Internet users are being warned about the rising threat of “sextortion”, in which criminals blackmail people to stop the release of intimate images.
Police in Kent have revealed how victims are “told by criminals that explicit images of themselves will be shared with friends and family if they do not hand over money”, Kent Online reported. Stories have emerged of individuals being “lured into recording themselves performing sexual acts” before being blackmailed.
Scam emails in which “cyber crooks threaten to release intimate videos of victims unless they pay a £1,500 ransom” have also been reported, The Sun said. This normally happens when a “fraudulent message purports to come from hackers, who claim they’ve accessed your webcam and filmed you masturbating to pornography”.
What is sextortion?
According to the National Cyber Security Centre (NCSC), sextortion is a form of “phishing attack whereby people are coerced to pay a bitcoin ransom because they have been threatened with sharing video of themselves visiting adult websites”.
The scams “are made to appear all the more credible” as they often “provide seemingly plausible technical details about how this was achieved, and the phish can sometimes also include the individual’s password”.
The attempt at blackmail is “designed to play on people’s emotions so that they will behave in a way which is out of character”, the agency added, explaining that “the phisher is gambling that enough people will respond so that their scam is profitable”.
Cases of sextortion “soared during lockdown”, an ITV investigation found last year. Luke, 20, fell victim after he was “befriended by a woman on Instagram”, the broadcaster said, adding that in a “private chat” a “video of a woman stripping was played”.
He believed “this was the woman he was speaking to, but he now understands this was a pre-recorded video of someone else, most likely sourced from a porn website”.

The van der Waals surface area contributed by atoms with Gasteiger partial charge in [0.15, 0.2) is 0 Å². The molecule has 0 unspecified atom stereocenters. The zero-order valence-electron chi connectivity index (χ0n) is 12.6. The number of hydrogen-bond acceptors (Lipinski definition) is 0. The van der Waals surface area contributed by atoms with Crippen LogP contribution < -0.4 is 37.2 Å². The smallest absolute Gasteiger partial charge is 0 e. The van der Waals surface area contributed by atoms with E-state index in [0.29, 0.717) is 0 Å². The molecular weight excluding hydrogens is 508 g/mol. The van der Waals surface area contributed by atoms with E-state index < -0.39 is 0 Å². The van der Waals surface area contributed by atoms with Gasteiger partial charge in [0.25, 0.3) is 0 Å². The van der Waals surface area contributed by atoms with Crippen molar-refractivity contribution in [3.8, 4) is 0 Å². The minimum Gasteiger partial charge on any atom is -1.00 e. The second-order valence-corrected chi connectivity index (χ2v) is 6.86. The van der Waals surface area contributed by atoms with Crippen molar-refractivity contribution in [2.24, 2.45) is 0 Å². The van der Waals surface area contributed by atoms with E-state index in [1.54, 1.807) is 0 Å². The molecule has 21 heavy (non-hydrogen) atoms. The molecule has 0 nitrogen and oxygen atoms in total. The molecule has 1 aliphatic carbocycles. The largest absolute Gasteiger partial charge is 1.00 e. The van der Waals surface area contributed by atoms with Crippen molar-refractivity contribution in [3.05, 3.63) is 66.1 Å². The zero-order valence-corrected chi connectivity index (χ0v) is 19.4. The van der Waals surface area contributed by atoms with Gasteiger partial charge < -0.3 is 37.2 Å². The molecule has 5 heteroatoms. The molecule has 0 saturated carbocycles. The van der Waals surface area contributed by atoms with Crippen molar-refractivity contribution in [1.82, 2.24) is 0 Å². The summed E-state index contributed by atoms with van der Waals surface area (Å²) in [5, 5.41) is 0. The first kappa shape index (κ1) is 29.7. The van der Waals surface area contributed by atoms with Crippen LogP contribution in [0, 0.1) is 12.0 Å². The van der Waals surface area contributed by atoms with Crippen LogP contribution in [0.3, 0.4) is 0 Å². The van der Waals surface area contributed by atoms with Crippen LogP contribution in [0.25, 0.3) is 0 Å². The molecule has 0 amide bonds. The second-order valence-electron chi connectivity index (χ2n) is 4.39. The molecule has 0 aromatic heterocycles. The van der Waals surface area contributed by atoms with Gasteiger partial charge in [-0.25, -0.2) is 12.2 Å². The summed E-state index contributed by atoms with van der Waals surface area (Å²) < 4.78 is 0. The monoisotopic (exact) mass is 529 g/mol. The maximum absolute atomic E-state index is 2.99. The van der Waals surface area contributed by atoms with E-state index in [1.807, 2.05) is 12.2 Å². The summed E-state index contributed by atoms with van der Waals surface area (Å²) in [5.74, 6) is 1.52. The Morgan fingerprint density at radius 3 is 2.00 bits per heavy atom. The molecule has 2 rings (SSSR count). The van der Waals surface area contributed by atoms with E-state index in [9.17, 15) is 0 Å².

“They sent me a video of a recording of me masturbating and threatened to send it to friends and family on Instagram and Facebook,” he told ITV, adding that the criminals requested €400 (£345) to stop them sending the footage to friends and family.
According to figures released to the broadcaster by the National Crime Agency (NCA), cases like this rose by 88% between 2018 (1,525 reports) and 2020 (2,881 cases). In the first two months of 2020 alone, there were 1,661 sextortion cases.
What to do if you are targeted?
If a scammer targets you, most often through an unsolicited email, the NCSC advises reporting the email to the agency before deleting the message.
“If you are tempted to pay the bitcoin ransom,” the NCSC said, “you should be aware that doing so will likely encourage more scams as the phisher will know they have a ‘willing’ customer.”
It also advises that you should “not worry if the phish includes your password” as this was most likely “obtained from historic breaches of personal data”. You should, however, change the password on any accounts for which it is used.
Anybody who pays a ransom to sextortion scammers should report the crime to the police using the non-emergency 101 phone number.
The NCA told ITV that the scams are normally “carried out by organised crime gangs operating mainly out of the Philippines, Morocco and the Ivory Coast”.
This makes tracking down the perpetrators difficult, “although the NCA is working with international law enforcement partners”, the broadcaster added.
After Kent Police issued a warning over sextortion scams, Detective Inspector Vanessa Law told Kent Live that “incidents of this nature are not exclusive” to the area, adding: “We understand that victims may feel ashamed or embarrassed, but of course criminals are relying on that reaction to succeed.
“It is important that we raise awareness of this crime type and reassure victims that officers will take reports seriously and each case will be dealt with in confidence with no judgement made.”
Wayne May, who runs a site called Scam Survivors that supports victims of cybercrime, told ITV that the cases reported so far are “just the tip of the iceberg”.
“I imagine for every one person that comes forward, there are maybe 10 or a hundred people who haven’t come forward,” he added.
“We’ve seen cases where the scammer has gone through up to 40 people in a single day. It’s not like a romance scam where they may groom the person for weeks or months before.”
Should you receive an attempted sextortion email, the best step is to “not open the email or any attachments within, and do not respond,” The Sun said. Instead, “mark the email as spam and, if you feel it is necessary, alert authorities about the email”.